When I was a child, I lived in Samoa. Just for two and half years, but long enough that it imprinted itself onto my memories,
long enough that when it rains hard here, I remember the rain falling there.
I remember a day long ago, when it began to rain. Tropical rain, warm and heavy, rain you could dance in. We were in the kitchen and someone, perhaps my sister said, "Hey! Look at the other side of the house!" We looked, and it was dry. Not raining at all. So my sister and I ran, back and forth, from one side of the house to the other, back and forth with our hands sticking out the doors. Wet! Dry! One side, dancing water. The other side, the sun.
I lay with my girl tonight at bedtime thinking about it. Joy is imprinted into that memory as deeply as the moment itself.
Because that's how it goes, doesn't it? You have a moment, and if it's extraordinary enough (good or bad), it makes a mark on you.
My daughter has been using a recording of rain sounds (maybe real, maybe electronic?) to help her sleep at night. We have imagined ourselves lying in a treehouse, listening to the rain, and built our own images…where the beds lie, where there are bookshelves and whether there's a fireplace (yes for me, no for my girl). My daughter has filled her treehouse with cats. I have filled mine with books (and maybe a cat or two!). Every night we lie and listen to this pretend water falling in our pretend tree houses and every night we feel so cosy.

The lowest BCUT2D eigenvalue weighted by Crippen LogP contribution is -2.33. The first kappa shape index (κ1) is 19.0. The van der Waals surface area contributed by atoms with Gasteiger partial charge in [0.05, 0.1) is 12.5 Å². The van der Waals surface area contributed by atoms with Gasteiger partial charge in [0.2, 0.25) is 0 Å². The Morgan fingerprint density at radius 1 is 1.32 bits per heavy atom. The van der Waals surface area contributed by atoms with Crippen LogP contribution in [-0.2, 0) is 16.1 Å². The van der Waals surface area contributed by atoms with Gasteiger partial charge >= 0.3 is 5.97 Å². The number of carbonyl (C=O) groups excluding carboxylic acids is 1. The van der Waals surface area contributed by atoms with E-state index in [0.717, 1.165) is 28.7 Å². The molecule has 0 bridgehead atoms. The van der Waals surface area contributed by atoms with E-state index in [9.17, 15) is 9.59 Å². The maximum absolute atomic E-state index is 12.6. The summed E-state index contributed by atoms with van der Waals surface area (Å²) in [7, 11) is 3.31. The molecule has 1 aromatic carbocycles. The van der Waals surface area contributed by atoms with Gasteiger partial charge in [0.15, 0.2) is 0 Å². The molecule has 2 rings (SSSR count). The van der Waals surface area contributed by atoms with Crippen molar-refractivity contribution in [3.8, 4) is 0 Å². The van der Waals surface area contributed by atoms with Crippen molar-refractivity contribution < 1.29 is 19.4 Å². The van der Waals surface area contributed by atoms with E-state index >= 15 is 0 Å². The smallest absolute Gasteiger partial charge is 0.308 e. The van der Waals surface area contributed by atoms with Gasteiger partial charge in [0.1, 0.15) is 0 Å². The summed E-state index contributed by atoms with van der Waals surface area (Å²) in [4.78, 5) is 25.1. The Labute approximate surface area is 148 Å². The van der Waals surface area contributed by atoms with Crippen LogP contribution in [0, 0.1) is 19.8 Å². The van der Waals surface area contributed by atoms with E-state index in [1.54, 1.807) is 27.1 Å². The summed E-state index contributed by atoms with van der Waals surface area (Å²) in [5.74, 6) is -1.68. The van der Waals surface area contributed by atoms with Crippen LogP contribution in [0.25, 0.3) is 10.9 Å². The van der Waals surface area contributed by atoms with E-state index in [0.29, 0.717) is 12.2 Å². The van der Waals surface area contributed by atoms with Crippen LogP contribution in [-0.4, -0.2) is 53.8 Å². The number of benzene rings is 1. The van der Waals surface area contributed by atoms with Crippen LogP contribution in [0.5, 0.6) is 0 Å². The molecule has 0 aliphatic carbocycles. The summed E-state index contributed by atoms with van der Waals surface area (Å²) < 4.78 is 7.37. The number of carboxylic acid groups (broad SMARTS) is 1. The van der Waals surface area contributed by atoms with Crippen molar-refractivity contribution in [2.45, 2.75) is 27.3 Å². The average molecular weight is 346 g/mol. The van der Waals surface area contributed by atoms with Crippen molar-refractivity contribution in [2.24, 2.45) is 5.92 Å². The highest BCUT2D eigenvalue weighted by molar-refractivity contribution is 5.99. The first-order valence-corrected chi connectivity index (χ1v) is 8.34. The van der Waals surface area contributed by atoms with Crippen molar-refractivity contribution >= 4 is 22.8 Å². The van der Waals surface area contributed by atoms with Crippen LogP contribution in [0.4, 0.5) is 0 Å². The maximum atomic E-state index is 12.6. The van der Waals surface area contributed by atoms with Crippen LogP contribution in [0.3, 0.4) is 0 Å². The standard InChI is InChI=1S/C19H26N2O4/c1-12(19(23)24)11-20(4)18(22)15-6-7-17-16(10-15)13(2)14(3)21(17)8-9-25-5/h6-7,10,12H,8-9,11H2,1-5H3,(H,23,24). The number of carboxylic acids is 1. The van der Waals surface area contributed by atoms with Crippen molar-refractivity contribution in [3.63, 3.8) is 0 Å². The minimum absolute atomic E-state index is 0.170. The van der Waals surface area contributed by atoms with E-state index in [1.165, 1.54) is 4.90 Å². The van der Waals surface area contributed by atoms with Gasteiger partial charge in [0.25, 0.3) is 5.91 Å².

Tonight, we heard a rush, louder than the recording, louder than the imagined rooms we were in.
"Is that the rain? For real?" she said in an excited whisper.
"I don't know," I began, but she said,
"Turn off the music! Let's listen."
Sure enough. Real rain, whooshing down outside. Tumbling and making real noise in her real world.
She was utterly delighted.
"So," I asked. "Do you want the music on, or do you want to listen to the rain?"
The rain. The rain. Of course.
And I curled back into bed with my girl and sang.
I couldn't remember all the words. So I hummed and dum-de-dummed in places and made my daughter laugh.
Listening to it now, the words are sadder than I remember them. But I have always loved the feeling of the song, the feeling of water falling, the loveliness, and the notes lilting, cascading.
How I love water, of all kinds. But falling, moving, calling water, water that makes you sing, is water I love the best.
I can tell my daughter does too.